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Int. J. Environ. Res. Public Health 2018, 15(1), 30; doi:10.3390/ijerph15010030

Emotional Regulation in Young Adults with Internet Gaming Disorder

1
Department of Psychiatry, Faculty of Medicine, College of Medicine, Kaohsiung Medical University, Kaohsiung City 807, Taiwan
2
Department of Psychiatry, Kaohsiung Municipal Ta-Tung Hospital, Kaohsiung Medical University, Kaohsiung City 801, Taiwan
3
Graduate Institute of Medicine, College of Medicine, Kaohsiung Medical University, Kaohsiung City 807, Taiwan
4
Department of Psychiatry, Kaohsiung Medical University Hospital, Kaohsiung Medical University, Kaohsiung City 807, Taiwan
5
Department of Psychiatry, Kaohsiung Municipal Hsiao-Kang Hospital, Kaohsiung Medical University, Kaohsiung City 812, Taiwan
*
Author to whom correspondence should be addressed.
Received: 5 November 2017 / Revised: 8 December 2017 / Accepted: 22 December 2017 / Published: 25 December 2017
(This article belongs to the Special Issue Internet and Mobile Phone Addiction: Health and Educational Effects)
View Full-Text   |   Download PDF [292 KB, uploaded 25 December 2017]

Abstract

People diagnosed with Internet gaming disorder (IGD) have been frequently reported to experience depression, anxiety, and hostility. Emotional regulation contributes to these mood symptoms. This study evaluated emotional regulation in subjects with IGD and examined relationships between emotional regulation, depression, anxiety, and hostility in young adults with IGD. We recruited 87 people with IGD and a control group of 87 people without a history of IGD. All participants underwent a diagnostic interview based on the IGD criteria of the Diagnostic and Statistical Manual of Mental Disorders, Fifth Edition, and they completed a questionnaire on emotional regulation, depression, anxiety, and hostility. We found that subjects with IGD were less likely to practice cognitive reappraisal and were more likely to suppress their emotions. Linear regression revealed the higher cognitive reappraisal and lower expressive suppression associated with depression, anxiety, and hostility among subjects with IGD. The emotional regulation strategies that characterize those with IGD could be contributing factors to the depression and hostility tendencies of these people. When treating patients with IGD, in addition to providing appropriate interventions to relieve depression and hostility, practitioners should effectively assess emotional regulation strategies and provide emotional regulation therapy to prevent a vicious cycle of negative emotions. View Full-Text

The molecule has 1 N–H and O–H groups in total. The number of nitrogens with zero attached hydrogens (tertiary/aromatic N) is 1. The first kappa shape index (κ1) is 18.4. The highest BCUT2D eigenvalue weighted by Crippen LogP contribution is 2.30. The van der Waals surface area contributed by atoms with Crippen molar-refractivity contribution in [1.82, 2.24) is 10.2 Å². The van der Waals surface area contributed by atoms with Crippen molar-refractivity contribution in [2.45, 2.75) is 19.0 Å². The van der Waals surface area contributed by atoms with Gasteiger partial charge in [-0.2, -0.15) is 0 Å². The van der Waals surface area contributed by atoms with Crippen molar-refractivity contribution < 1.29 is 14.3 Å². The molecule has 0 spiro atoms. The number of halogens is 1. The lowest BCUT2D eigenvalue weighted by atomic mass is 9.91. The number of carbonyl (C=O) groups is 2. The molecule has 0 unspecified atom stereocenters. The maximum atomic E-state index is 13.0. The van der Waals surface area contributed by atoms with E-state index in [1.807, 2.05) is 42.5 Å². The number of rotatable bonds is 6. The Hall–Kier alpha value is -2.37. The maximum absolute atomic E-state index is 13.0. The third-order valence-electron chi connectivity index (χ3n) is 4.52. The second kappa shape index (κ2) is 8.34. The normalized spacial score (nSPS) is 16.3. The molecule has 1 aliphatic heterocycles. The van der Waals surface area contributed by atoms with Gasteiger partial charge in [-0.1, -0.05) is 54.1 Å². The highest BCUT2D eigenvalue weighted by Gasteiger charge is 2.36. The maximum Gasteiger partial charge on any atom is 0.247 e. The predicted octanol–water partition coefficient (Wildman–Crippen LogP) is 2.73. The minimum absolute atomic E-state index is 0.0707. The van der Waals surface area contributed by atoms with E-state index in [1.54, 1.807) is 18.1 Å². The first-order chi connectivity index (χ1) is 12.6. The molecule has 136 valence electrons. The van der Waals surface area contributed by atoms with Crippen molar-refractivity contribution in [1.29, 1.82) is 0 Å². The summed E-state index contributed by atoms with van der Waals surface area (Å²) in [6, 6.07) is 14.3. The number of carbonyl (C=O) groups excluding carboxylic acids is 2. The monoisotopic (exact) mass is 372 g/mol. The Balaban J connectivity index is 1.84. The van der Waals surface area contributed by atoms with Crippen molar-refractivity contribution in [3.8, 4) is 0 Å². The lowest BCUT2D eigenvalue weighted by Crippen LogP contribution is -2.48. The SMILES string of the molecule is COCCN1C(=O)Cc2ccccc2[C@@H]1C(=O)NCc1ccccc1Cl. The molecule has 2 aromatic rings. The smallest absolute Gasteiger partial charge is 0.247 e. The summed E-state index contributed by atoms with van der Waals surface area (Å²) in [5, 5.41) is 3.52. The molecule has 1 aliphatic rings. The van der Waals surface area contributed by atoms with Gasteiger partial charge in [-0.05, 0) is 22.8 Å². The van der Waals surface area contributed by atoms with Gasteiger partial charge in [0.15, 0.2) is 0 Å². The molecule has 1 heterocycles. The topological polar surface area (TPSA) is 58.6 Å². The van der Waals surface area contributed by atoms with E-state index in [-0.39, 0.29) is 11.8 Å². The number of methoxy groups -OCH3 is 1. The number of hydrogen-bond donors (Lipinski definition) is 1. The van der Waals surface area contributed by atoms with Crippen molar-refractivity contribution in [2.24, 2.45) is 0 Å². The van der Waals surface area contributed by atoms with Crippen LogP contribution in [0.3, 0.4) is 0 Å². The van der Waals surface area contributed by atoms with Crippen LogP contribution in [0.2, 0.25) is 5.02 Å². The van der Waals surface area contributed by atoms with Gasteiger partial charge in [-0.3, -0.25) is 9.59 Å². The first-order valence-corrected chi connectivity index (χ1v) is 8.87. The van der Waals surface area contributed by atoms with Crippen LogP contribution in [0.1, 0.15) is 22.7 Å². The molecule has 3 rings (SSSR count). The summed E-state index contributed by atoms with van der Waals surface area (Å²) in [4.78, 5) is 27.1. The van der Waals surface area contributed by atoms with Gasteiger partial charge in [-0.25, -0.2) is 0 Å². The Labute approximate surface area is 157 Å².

Keywords: Internet gaming disorder; IGD; emotional regulation; cognitive reappraisal; suppression; depression; hostility Internet gaming disorder; IGD; emotional regulation; cognitive reappraisal; suppression; depression; hostility
This is an open access article distributed under the Creative Commons Attribution License which permits unrestricted use, distribution, and reproduction in any medium, provided the original work is properly cited. (CC BY 4.0).

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MDPI and ACS Style

Yen, J.-Y.; Yeh, Y.-C.; Wang, P.-W.; Liu, T.-L.; Chen, Y.-Y.; Ko, C.-H. Emotional Regulation in Young Adults with Internet Gaming Disorder. Int. J. Environ. Res. Public Health 2018, 15, 30.

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